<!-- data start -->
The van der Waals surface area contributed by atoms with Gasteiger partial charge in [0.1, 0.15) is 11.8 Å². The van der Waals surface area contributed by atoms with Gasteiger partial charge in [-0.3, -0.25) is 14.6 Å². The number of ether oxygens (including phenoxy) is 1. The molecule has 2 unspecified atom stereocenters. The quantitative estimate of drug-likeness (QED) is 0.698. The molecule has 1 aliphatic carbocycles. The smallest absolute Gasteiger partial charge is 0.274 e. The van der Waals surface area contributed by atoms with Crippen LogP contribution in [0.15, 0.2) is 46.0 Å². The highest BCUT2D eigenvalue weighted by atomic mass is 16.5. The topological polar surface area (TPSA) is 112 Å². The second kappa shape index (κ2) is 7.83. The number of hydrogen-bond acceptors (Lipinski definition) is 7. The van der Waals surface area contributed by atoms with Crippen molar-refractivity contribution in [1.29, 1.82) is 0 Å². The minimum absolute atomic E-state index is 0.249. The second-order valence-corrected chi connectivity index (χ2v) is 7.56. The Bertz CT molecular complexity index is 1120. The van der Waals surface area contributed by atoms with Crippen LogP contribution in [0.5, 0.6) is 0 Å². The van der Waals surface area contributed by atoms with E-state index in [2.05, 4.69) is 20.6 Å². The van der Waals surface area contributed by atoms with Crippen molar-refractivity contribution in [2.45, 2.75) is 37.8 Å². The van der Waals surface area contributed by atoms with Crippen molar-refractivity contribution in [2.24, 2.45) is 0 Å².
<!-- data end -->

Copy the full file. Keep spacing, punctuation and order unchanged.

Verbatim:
The van der Waals surface area contributed by atoms with Gasteiger partial charge in [0.1, 0.15) is 11.8 Å². The van der Waals surface area contributed by atoms with Gasteiger partial charge in [-0.3, -0.25) is 14.6 Å². The number of ether oxygens (including phenoxy) is 1. The molecule has 2 unspecified atom stereocenters. The quantitative estimate of drug-likeness (QED) is 0.698. The molecule has 1 aliphatic carbocycles. The smallest absolute Gasteiger partial charge is 0.274 e. The van der Waals surface area contributed by atoms with Crippen LogP contribution in [0.15, 0.2) is 46.0 Å². The highest BCUT2D eigenvalue weighted by atomic mass is 16.5. The topological polar surface area (TPSA) is 112 Å². The second kappa shape index (κ2) is 7.83. The number of hydrogen-bond acceptors (Lipinski definition) is 7. The van der Waals surface area contributed by atoms with Crippen molar-refractivity contribution in [1.29, 1.82) is 0 Å². The minimum absolute atomic E-state index is 0.249. The second-order valence-corrected chi connectivity index (χ2v) is 7.56. The Bertz CT molecular complexity index is 1120. The van der Waals surface area contributed by atoms with Crippen LogP contribution in [0.5, 0.6) is 0 Å². The van der Waals surface area contributed by atoms with E-state index in [2.05, 4.69) is 20.6 Å². The van der Waals surface area contributed by atoms with Crippen molar-refractivity contribution in [2.45, 2.75) is 37.8 Å². The van der Waals surface area contributed by atoms with Crippen molar-refractivity contribution in [2.24, 2.45) is 0 Å².